The UCLA Clinical and Translational Science Institute (CTSI) used the additional resources to support clinical trial enrollment as well as research on attitudes toward a COVID-19 vaccine and factors that influence disease spread. The work supported CTSI’s mission to translate discoveries to improve health in Los Angeles, especially among the underserved. Projects supported by the UC BRAID grant included:

  • STOP COVID-19 CA (Share, Trust, Organize, Partner: The COVID-19 California Alliance), which CTSI coordinates and participates in, alongside 11 academic institutions and 70 community-based organizations. The group works to reduce structural barriers to vaccine registration and facilitate vaccination through on-the-ground community outreach in low-socioeconomic communities with low vaccination rates. Activities also include monitoring trends in vaccine hesitancy via research surveys. The coalition is part of the broader Community Engagement Alliance Against COVID-19 Disparities (CEAL) initiative from NIH and is led in California by CTSI.
  • A project led by CTSI partner site Charles Drew University to help community health workers decrease barriers to COVID-19 testing for safety-net patients in Los Angeles County. The project is funded primarily through the Rapid Acceleration of Diagnostics for Underserved Populations (RADx-UP) for Social, Ethical, and Behavioral Implications (SEBI) initiative supported by NIH. 
  • California Get Out the Vaccine (GOTV) campaign, for which CTSI partnered with the Governor’s Office of Government Operations to contract 34 community organizations in the Central Valley and Los Angeles County for door-to-door canvassing for COVID-19 vaccination and social services linkages, such as rental assistance, food assistance programs and other COVID-19 recovery programs.

UC San Diego

Two UC San Diego Health staff pictured at a COVID-19 vaccination site. UC San Diego Health staff vaccinated thousands of maquiladoras, employees of US companies operating in Mexico, via a mobile clinic at the San Ysidro border in an effort to protect employees and help accelerate the economy’s recovery from the pandemic.
UC San Diego Health staff vaccinated thousands of maquiladoras, employees of US companies operating in Mexico, via a mobile clinic at the San Ysidro border in an effort to protect employees and help accelerate the economy’s recovery from the pandemic.
Credit: UC San Diego Health​​​​​​

The Altman Clinical and Translational Research Institute (ACTRI) is committed to improving access to medical care in San Diego County as well as Imperial County, an underserved area in Southern California.

Through the UC BRAID grant, ACTRI supported the following projects:

  • The Refugee Health Unit served as an information source for refugee communities, surveying their experience and needs during the pandemic and providing information and resources in 12 languages to address vaccine hesitancy. They also coordinated with UC San Diego Health’s mobile vaccine unit to deliver vaccines directly to these communities. The mobile unit also vaccinated thousands of cross-border workers in partnership with the Consulate General of Mexico. 
  • In collaboration with El Centro Regional Medical Center, the building of clinical trial infrastructure and capacity to enable future vaccine and novel COVID-19 therapies and non-COVID research in the region. Work included creation of a research footprint, including space to recruit participants and administer investigational drugs. ACTRI also provided a clinical research coordinator, regulatory expertise and knowledge sharing to successfully launch and perform clinical trials.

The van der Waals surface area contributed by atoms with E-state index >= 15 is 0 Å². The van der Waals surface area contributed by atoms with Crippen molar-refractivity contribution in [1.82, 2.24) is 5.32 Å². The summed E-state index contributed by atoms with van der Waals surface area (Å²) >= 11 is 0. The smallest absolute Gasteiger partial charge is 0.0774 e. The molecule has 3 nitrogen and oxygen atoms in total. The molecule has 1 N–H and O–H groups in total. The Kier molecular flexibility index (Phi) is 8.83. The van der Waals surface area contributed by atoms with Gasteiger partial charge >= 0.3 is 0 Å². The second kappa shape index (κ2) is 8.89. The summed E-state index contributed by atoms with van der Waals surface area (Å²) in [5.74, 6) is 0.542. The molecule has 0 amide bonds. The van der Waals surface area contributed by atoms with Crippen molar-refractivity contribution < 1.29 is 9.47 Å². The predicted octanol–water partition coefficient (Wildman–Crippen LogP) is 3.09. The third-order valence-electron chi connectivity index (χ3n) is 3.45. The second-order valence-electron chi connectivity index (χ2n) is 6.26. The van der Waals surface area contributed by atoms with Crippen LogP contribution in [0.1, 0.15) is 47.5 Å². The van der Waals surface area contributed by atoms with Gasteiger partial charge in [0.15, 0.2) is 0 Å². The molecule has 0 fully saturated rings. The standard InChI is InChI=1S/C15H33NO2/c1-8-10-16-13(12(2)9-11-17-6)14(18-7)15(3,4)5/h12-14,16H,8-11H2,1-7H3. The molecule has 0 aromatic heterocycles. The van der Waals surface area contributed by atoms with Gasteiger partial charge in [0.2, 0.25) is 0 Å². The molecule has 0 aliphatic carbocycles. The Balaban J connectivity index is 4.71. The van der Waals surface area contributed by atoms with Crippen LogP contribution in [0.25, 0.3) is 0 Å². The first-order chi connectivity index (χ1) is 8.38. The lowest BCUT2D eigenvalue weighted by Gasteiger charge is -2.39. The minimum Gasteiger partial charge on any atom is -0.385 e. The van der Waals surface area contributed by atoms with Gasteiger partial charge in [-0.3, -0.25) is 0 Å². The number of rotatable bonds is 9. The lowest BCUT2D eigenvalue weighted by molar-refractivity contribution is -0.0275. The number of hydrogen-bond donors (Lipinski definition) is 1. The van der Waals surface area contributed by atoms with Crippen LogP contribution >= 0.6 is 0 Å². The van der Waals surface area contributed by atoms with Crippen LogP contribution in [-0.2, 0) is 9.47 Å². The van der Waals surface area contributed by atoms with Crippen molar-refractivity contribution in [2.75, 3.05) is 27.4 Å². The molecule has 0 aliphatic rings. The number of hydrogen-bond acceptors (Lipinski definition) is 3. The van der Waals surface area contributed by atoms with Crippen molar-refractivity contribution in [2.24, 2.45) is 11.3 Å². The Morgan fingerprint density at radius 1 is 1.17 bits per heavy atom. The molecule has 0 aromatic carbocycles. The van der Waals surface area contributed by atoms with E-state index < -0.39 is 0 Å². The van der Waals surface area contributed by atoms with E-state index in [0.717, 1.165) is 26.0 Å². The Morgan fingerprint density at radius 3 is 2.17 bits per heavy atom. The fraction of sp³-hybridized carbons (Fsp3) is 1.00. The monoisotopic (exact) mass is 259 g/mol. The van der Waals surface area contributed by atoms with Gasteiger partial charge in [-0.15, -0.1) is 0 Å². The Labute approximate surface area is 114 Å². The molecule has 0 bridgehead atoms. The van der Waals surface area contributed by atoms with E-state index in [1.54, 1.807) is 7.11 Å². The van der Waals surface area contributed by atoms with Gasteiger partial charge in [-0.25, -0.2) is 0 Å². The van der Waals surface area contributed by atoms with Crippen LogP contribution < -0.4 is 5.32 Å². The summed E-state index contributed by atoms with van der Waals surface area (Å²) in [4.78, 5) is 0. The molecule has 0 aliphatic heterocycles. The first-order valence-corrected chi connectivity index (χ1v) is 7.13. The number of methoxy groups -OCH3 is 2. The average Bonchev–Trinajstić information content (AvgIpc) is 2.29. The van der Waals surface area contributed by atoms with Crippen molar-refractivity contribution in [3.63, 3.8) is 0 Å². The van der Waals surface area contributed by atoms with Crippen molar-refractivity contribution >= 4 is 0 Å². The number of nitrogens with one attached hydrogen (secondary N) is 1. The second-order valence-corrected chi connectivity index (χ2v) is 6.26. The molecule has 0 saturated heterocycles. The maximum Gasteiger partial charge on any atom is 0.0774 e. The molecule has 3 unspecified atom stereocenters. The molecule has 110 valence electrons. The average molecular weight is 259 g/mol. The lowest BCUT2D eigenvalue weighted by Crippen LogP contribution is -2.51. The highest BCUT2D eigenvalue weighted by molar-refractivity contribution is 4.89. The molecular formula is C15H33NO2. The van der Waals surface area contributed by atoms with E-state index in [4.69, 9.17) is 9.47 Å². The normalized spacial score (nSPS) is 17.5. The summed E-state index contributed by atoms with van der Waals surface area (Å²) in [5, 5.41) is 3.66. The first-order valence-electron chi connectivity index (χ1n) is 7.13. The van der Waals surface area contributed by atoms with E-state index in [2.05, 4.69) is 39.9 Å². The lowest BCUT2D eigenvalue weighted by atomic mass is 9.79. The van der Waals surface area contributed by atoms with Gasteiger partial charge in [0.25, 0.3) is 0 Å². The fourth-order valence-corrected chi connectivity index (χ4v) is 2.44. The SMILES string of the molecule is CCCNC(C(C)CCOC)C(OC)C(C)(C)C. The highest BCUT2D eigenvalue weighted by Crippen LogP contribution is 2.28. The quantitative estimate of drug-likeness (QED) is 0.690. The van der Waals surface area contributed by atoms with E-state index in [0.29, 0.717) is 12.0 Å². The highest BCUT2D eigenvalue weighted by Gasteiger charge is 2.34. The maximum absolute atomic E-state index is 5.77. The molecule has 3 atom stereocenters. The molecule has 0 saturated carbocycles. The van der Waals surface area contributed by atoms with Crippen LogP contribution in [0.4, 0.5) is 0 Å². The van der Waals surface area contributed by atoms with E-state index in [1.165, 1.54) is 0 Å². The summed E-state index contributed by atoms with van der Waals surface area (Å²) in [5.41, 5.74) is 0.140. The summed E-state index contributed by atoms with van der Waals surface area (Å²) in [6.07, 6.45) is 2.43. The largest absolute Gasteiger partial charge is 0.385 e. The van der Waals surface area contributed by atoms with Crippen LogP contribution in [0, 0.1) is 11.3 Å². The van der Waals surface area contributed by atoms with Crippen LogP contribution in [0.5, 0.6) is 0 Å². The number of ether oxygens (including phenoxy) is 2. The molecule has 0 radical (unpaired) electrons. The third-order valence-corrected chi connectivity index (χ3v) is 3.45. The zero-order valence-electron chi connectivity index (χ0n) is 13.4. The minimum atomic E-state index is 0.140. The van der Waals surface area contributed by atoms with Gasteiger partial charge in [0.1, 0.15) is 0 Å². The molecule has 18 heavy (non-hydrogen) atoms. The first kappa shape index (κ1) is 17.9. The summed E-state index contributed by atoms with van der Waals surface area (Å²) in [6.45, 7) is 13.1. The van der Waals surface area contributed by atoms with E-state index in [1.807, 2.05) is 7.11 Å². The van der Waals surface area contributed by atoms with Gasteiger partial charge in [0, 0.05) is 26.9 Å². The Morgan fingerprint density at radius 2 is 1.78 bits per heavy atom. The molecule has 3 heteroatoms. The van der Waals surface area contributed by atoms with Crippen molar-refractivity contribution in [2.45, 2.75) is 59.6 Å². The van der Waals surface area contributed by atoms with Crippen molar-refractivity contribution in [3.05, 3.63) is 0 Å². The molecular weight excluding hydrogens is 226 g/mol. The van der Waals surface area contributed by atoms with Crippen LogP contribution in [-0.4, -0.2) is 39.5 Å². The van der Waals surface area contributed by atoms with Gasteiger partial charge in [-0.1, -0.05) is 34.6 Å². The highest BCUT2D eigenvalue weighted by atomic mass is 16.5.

• The establishment of the San Diego Advancing Minority Health Literacy Program to address the disproportionate effects of the pandemic on racial and ethnic minorities by enhancing testing, contact tracing and other mitigation measures. A committee of health literacy experts and eight local government partners, including the City of Chula Vista, will identify and implement culturally sensitive strategies in local communities.


Screenshot from a virtual meeting of UCSF's COVID Patient and Community Advisory Board.
The UCSF COVID Patient and Community Advisory Board (PCAB) works to make sure health equity and patient/community engagement is prioritized in clinical research projects.
Credit: UCSF

Clinical and Translational Science Institute (CTSI) used the UC BRAID funding to support elements of two key programs designed to combat systemic barriers to racial inclusivity in COVID-19 research. These programs will serve as models for more general anti-systemic racism efforts in research going forward.

  • An institutional Task Force on Equity and Anti-Racism in Research to better inform the institution on structural issues that impact COVID-19 research equity. This Task Force generated recommendations for systematic change, supported and funded an anti-racism pilot research grant mechanism and leveraged this work to attract other campus partners. The initiative also helped further community-based research projects focused on vulnerable populations and the underserved.
  • A community engagement program to enhance participation of community members of color and other key stakeholder groups on the UCSF COVID Patient and Community Advisory Board (PCAB). The board provided consultation to more than 20 COVID-19 clinical research projects at UCSF as well to the clinical research enterprise to ensure that health equity and patient/community engagement is a priority. By engaging unrepresented community members, the board had more representative input for diversity, equity and inclusion review of COVID-19 studies. Also, the input from a more diverse board helped researchers understand how to better reach communities most impacted by COVID-19 and engage populations traditionally underrepresented in clinical research. This program also led to participation in the cross-UC STOP COVID-19 CA effort.

About University of California Health

University of California Health (UCH) comprises six academic health centers, 20 health professional schools, a Global Health Institute and systemwide services that improve the health of patients and the University’s students, faculty and employees. All of UC’s hospitals are ranked among the best in California and its medical schools and health professional schools are nationally ranked in their respective areas.

Clinical trials at University of California

Clinical trials are one of the most important ways that potential new treatments are developed. They are a cornerstone of the University of California’s unparalleled clinical research enterprise. And they elevate care for current and future patients across the University of California Health (UCH) system’s six academic health centers.